Keep calm and date a vegan – Issue 10

In seven hours I will be going on a date. Am I excited? Yes. Am I nervous? Yes. However, I don’t get the same nerves I used to as I have become a seasoned pro at first dates in recent years. Yes, there are butterflies and inner questions. Will I find him attractive? Will he find me attractive? Will he talk as much as I do and not mind that fact? The list is endless. However, since February this year, I have another question in my head that makes me nervous: How will they react when I say I’m a vegan?

My anxiety comes from early dating experiences when I was still just a vegetarian and I had some negative reactions from twenty-something meat-eating guys. One seemed to question me a lot on our first date, asking why, what I eat and how he would struggle to cook for me, so not surprisingly I never I heard from him again. The other I dated for a few weeks and he knew from our first date about my diet, but he didn’t seem to have a problem with it and we had several food-related dates before he ended things the cowardly 21st century way (but that’s a whole other issue and article in itself) by text. The text said he had been out with a vegetarian before and it hadn’t worked out because she had tried to change him and he wasn’t prepared to go down that route again.

The final blow came when he wished me luck finding someone who could handle my eating disorder. My eating disorder! Yes you can imagine the words he was called. I will be honest though and admit in a moment of self-doubt and weakness I did question whether it was worth it. It was my meat eating mother who said: “Don’t you dare lose your principles for a man. You’ve been doing this too long to give up for them.”

So I didn’t. I stuck to it and a few years later bit the bullet and took it to the next level, finally feeling confident enough I could do it.

I always wanted to be a vegan, despite my love of cheese, as I knew vegetarian was only half way to guilt-free living. However it was the idea I would alienate myself from people that put me off. I didn’t want to cause a problem eating with friends, family and potential husbands. For some reason though, I got the confidence to give it a try this year (maybe it was turning 30, I don’t know) and lent was the perfect time for a trial run. It worked so well the trial run hasn’t stopped yet.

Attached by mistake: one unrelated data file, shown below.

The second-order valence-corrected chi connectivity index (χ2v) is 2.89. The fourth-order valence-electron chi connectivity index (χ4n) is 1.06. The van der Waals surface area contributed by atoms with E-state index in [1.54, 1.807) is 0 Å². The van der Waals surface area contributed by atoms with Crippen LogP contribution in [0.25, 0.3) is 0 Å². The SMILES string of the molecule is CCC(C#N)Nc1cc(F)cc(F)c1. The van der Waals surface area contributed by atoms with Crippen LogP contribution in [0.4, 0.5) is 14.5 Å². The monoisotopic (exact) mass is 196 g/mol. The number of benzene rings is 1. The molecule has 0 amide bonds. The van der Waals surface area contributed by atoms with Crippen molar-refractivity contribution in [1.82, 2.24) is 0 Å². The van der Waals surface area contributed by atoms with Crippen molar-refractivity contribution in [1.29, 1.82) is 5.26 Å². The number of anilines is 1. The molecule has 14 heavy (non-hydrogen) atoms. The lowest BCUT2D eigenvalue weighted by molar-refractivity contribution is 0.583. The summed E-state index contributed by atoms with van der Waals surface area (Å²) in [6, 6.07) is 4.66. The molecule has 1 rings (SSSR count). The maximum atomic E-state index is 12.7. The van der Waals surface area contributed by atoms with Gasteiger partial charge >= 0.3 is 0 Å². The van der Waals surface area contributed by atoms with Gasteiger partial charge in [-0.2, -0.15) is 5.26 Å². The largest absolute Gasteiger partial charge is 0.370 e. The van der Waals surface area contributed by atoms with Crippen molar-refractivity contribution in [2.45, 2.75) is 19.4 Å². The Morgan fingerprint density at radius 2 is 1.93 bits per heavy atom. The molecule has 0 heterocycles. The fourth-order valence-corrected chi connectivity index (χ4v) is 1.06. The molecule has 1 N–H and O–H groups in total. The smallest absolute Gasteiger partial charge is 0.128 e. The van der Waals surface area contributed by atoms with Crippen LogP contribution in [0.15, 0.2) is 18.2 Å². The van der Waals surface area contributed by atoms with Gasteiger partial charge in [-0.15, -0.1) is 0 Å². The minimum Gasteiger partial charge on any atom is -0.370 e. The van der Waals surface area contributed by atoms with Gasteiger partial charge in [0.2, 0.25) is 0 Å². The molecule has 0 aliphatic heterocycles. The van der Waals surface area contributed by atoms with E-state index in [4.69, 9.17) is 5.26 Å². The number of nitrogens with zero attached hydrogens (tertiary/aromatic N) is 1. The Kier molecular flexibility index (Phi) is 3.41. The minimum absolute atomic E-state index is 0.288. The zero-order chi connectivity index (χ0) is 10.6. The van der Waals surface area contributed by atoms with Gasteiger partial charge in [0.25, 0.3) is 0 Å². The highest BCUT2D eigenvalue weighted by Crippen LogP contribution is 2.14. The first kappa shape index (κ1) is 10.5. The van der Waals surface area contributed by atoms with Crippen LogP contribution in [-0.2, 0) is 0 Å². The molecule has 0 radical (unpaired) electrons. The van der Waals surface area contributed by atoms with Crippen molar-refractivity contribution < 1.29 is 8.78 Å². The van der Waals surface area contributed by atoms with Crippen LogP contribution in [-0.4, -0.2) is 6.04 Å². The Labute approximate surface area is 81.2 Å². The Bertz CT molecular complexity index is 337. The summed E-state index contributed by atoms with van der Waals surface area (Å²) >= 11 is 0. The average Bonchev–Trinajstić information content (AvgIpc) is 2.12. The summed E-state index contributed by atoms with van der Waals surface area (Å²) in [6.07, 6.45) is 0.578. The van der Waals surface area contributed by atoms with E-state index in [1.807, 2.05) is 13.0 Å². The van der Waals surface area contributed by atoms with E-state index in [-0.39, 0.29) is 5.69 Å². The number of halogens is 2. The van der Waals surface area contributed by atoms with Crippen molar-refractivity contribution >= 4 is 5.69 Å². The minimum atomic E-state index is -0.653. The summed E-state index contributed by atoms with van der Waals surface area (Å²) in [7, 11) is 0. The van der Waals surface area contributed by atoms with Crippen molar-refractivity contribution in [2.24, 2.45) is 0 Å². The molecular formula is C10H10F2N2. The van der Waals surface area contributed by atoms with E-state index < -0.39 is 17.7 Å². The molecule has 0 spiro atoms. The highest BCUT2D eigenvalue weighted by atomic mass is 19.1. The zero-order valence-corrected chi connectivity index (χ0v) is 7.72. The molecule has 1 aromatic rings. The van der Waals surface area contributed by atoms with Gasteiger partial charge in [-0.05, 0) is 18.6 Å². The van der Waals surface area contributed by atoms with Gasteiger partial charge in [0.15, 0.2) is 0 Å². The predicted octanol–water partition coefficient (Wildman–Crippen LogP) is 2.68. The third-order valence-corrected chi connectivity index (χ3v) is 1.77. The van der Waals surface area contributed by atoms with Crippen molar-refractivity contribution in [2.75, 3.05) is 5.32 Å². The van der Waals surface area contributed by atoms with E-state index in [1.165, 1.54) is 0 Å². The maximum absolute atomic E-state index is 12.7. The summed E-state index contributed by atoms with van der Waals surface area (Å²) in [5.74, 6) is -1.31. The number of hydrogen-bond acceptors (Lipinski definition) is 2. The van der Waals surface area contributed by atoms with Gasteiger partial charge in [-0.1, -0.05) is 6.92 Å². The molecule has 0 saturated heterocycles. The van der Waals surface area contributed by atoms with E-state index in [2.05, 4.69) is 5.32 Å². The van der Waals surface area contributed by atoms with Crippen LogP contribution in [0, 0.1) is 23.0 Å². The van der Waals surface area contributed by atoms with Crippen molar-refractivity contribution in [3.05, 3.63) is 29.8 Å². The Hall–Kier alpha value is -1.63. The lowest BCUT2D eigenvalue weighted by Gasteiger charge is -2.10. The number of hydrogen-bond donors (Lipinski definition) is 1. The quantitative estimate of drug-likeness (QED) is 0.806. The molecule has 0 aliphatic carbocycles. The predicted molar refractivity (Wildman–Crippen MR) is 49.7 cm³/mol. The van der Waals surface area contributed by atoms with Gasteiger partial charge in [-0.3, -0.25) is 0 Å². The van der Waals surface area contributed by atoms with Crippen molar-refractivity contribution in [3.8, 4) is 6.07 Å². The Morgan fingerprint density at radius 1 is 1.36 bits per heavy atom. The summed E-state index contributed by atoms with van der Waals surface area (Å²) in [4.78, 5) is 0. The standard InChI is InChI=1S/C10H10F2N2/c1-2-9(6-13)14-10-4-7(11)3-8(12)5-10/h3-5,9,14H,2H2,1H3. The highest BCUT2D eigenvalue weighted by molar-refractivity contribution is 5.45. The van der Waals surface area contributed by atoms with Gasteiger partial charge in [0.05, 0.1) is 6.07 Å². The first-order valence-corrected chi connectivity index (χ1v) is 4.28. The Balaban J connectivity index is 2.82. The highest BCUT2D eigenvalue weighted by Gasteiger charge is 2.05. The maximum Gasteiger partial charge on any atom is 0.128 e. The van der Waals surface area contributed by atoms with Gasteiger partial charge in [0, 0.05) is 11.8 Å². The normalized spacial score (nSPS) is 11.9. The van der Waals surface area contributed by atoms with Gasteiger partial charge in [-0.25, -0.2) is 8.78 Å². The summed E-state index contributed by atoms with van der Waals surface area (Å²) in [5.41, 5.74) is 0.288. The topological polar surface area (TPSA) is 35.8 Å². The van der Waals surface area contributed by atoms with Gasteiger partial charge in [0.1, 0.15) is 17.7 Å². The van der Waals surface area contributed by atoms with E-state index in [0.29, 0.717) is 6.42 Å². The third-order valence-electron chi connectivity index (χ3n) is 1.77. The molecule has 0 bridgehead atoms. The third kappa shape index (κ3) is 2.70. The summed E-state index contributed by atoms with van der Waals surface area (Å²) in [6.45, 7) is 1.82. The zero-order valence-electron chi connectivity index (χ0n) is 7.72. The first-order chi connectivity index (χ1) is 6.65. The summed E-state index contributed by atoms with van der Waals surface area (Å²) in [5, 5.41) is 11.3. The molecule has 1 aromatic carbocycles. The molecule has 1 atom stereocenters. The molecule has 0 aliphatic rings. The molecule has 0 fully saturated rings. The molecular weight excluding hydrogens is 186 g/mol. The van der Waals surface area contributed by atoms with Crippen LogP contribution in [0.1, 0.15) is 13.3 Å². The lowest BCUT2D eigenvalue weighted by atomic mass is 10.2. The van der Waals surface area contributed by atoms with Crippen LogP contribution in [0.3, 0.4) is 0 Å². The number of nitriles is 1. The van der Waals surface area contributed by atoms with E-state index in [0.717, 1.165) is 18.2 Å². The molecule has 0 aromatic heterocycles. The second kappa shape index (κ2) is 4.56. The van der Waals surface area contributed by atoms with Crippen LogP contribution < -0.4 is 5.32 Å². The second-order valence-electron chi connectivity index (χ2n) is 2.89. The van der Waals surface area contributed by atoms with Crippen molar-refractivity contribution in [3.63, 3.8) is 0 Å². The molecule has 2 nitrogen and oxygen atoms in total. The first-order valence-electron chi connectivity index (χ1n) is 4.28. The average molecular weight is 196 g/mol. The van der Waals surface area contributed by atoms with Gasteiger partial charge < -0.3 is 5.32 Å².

I wasn’t a nuisance to friends or family. It just required a little more research and forward planning if food was involved. I also often get to pick the restaurants, which is a bonus. As for dates, I have been pleasantly surprised by the open mindedness of the guys I have met. Since making the change I have dated six guys and all of them have said it’s ok. Three of whom, I continued to date for several weeks so it wasn’t a deal breaker for them. They didn’t say otherwise anyway. The other three just didn’t have that elusive chemistry omnis and veggies all search for. When I told them they all said ‘as long as I can still eat meat, I don’t mind’ and that, I don’t have a problem with. Just don’t kill an animal in front of me. That would be my deal breaker.

I know some of you reading this will be asking why on earth am I dating non vegan/vegetarians and I’ll explain, fully aware of the fact that some of you won’t agree with me. I like ‘normal’. I was brought up in a family of omnivores and when I became vegetarian at eleven years old, my diet consisted of Quorn to replace what everyone else was having. I made the choice myself and didn’t want my choice to be negative to other people. That mentality still exists in me today.

The only thing I have in common with militant vegans is the reasoning behind my lifestyle. While I am happy to explain veganism to people who ask, I’m not going to shout it off the rooftops to non-listeners, only to receive a negative response. Changing the world, one meat eater at a time is not my goal. I have many others but not that. But if my non-militant lifestyle eases people into thinking like I do about the unnecessary cruelty, I’ll be a happy vegan.

I am also a teacher and when students ask me why I eat differently, I can’t tell them too much for fear of being accused of preaching and corrupting young minds. I need parents on my side not against me. I love my choice but it’s only a small part of who I am and refuse to live my life as ‘the vegan’, which probably explains my dating choices. I’ve also never met a vegan/vegetarian man I’m attracted to. This next bit is controversial but I’m just not attracted to militant men who could potentially sit at dinner with my friends and family and challenge their choice to order and enjoy rare steak or cheese. And I don’t want to be in a vegan couple that nobody invites over or out to dinner. I just want to find a man (meat eater, vegetarian or vegan) who I find attractive who accepts my quirky ways, who gets along with my people and will have tofu with me when I cook. Only time will tell if my date tonight is that one? Who knows he might have his own vegan ‘secret’ to tell me.


The lifestyle magazine written by vegans for vegans.